I don’t like to #Fail. Sooooo, I brought a different concept to the office to give Gamification in the workplace another shot. This time, it worked. All it took was a 3 foot tall RED ONION.
My latest challenge in operations management takes place at a home improvement firm, specifically the call center. The call center is relatively young to the business, and it’s purpose is still being defined. Right now it functions as a sales lead generator and a sales appointment preserver. On the sales preservation side, the team takes and makes customer calls to set and confirm appointments. The most important task? Preventing cancellations.
Have you ever cancelled a recurring service, or even an annual subscription? The best providers have a tried and true method to identify why you are cancelling, meaningful responses and solutions to keep you as a customer, and measureable results that show the teams’ ability to save accounts. All of this requires commitment, training, and effort. DirecTV does an amazing job of this, always offering free content or billings rebates, maybe even equipment upgrades to ensure your continued loyalty. I reviewed hundreds of the teams recorded phone calls and realized my newly inherited team lacked training and consistency with regards to asking questions and being persistent. I went to Fathead.com and ordered a large onion, boxing glove, and goalie mask.
I decided to leverage symbols associated with the desired behaviors and results, and empower peer-to-peer recognition to drive change. The rules? If anyone inside or outside of the call center heard a teammate asking multiple and meaningful questions about why a customer was cancelling their appointment, we handed that person the ONION (stripping back layers of the onion, finding the hidden or unspoken reason why a customer intends to cancel). If someone heard a teammate fighting through objections and putting a visible amount of emotional effort and focus into saving the appointment, they got the BOXING GLOVE. And finally, if they saved the appointment and convinced the customer to give us their time, they got the GOALIE (Saaaaaaaaave!). Everyone could give or receive any of the symbols multiple times within a day.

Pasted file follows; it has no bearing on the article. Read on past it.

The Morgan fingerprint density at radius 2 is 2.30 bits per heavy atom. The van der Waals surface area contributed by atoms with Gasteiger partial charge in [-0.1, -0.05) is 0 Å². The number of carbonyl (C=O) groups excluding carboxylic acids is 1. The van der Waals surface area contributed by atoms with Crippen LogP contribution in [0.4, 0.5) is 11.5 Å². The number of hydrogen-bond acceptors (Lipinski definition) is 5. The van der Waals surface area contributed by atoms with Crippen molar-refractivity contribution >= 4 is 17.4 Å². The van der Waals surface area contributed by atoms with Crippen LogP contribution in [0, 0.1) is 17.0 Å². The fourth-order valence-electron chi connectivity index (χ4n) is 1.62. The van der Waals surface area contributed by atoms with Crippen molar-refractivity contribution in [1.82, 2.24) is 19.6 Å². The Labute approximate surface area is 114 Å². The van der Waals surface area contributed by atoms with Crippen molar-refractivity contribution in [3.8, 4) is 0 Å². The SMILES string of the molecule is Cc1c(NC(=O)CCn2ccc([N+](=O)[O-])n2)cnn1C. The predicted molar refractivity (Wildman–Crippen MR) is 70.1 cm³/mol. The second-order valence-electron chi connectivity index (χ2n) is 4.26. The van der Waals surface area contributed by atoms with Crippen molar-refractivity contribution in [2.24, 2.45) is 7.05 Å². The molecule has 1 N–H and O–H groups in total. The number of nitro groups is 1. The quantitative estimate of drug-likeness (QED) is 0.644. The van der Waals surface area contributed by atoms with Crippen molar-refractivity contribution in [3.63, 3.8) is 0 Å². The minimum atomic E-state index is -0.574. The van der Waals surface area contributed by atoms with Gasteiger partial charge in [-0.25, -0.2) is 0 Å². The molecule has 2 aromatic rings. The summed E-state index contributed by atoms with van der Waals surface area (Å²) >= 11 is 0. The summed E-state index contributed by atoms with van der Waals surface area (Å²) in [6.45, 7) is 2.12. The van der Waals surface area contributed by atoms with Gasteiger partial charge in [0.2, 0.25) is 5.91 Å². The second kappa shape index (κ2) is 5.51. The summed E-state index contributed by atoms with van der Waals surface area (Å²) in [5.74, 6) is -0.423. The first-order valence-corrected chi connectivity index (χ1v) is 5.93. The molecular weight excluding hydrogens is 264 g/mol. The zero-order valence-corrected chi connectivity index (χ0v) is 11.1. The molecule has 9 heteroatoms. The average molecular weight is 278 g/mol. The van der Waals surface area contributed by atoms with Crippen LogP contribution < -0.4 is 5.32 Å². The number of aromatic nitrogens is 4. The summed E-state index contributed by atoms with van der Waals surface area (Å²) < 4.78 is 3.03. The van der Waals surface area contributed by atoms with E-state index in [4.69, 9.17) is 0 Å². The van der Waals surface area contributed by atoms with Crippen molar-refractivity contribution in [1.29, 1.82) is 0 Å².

Within the next 3 weeks we had increased the number of scheduled appointments remaining on-schedule by +25% (a large improvement for this environment). We had achieved the intended result; however, there were a handful of unforeseen benefits that compounded our overall divisional performance improvement. The Sales side of the division had begun to take and use symbols like the BOXING GLOVE! They heard their sales peers countering objections with reasonable responses and controlling questions, and they decided to join in on the game. I ultimately got them a few symbols to use specific to their skill set (a large $100 bill for scheduling appointments within the same day, a very impactful result that often leads to a sale). Additionally, other company executives and leaders saw the symbols, visited the call center, and engaged with teammates asking “Tell me about the ONION?” Needless to say, the entire concept made changing and evolving more stimulating, drenched the environment in awareness around desired behaviors, and celebrated real-time change and results.
Further cementing the concept’s success was its carryover into owning customer interactions and asking customers purposeful questions. These actions are always a hallmark for success in sales. The Sales portion of the call center had begun to ask deeper questions about customer needs, and they began to fight harder when a customer would object (respectfully, refuse to accept “NO” for an answer). Through Mid-August call center sales were forecasted to close +50% above the prior month’s totals. Gamification #Win!